Company News

Lohocla Moves Forward on New Medication

A new medication under development by Lohocla Research Corporation targets anxiety and chronic pain, two sensations that are just the opposite of what Lohocla’s people must have been feeling when some good news arrived recently. 

Dr. Boris Tabakoff in the lab

The welcome news: Confirmation that the National Institute of Health had approved a Phase II continuation grant of approximately $1 million.  The grant enabled Lohocla to move ahead on FDA-required investigational new drug safety and toxicity studies for Lohocla 201, a promising new medication that attacks anxiety and chronic pain syndromes.

The company, based at the Bioscience Park Center at Fitzsimons, has developed a novel compound that targets the receptors for both maladies.  Pending favorable results of the safety studies, Lohocla 201 seems destined to spark interest among venture capitalists or other investors or partners within the pharma industry to facilitate commercialization of the medication. 

Lohocla’s founder and sole stockholder is Boris Tabakoff, Ph.D., who is Professor and Chairman of the Department of Pharmacology at the University of Colorado at Denver and Health Sciences Center.  The NIH grant continuation is significant, he says, because, “One of the most difficult transitions you have in developing a new medication comes between the initial basic research stage that shows the efficacy of the drug and moving to the stage where you examine possible toxicity and safety before moving into studies with humans.”

Investors may become interested at the first stage, but everybody is always worried about safety.  “Getting to that second stage takes a large chunk of money as we just received from the NIH.”

Lohocla 201 received U.S. patent protection this past spring and its European patent was issued in 2005.  Lohocla moved into the Colorado Bioscience Park Aurora in 2004 and subsequently expanded into larger laboratory space in early 2006.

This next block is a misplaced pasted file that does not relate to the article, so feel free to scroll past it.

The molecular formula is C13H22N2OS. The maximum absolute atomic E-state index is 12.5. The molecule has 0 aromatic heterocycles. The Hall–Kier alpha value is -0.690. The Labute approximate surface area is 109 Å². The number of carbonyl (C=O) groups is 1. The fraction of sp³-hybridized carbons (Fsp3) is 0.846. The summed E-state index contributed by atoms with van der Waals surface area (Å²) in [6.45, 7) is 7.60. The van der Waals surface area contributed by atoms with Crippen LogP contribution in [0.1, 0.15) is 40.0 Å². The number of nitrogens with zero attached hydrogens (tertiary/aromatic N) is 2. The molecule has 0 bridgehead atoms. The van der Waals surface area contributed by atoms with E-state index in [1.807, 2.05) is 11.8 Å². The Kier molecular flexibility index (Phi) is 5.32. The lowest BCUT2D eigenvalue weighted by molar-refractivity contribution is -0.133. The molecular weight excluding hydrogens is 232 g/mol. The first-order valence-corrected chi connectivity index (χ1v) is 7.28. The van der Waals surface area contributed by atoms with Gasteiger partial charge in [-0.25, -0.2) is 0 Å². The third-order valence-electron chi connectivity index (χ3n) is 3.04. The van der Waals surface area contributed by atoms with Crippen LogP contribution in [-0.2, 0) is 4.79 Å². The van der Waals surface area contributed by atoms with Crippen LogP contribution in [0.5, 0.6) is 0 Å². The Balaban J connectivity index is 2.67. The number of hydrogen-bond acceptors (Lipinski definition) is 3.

1. The National Institute of Health (NIH) awarded Lohocla Research Corporation a $1 million grant to be used to research the proteomic markers of alcohol abuse. Lohocla will use this grant to further its research on platelet proteins using novel methods of protein separation, procession and mass-spectral analysis. Lohocla has separated and identified over 600 proteins using these methods and has found several platelet proteins that well reflect the quantities and frequency of ethanol consumed by individuals who can be considered hazardous or harmful drinkers.
  2. The NIH has approved a Phase II continuation grant for approximately $1 million. The grant will enable Lohocla to move ahead on FDA-required investigational new drug safety and toxicity for Kindolor®, a promising new medication for treatment of chronic pain syndromes, anxiety, and brain damage.

Fitzsimons’ Newsletter

Fitzsimons-based Lohocla Moves Forward on New Medication

A new medication under development by Lohocla Research Corporation targets anxiety and chronic pain, two sensations that are just the opposite of what Lohocla’s people must have been feeling when some good news arrived recently.

The welcome news: Confirmation that the National Institute of Health had approved Phase II continuation grant for approximately $1 million. The grant enabled Lohocla to move ahead on FDA-required investigational new drug safety and toxicity studies for Lohocla 201 (Kindolor®), a promising new medication that attacks anxiety and chronic pain syndromes.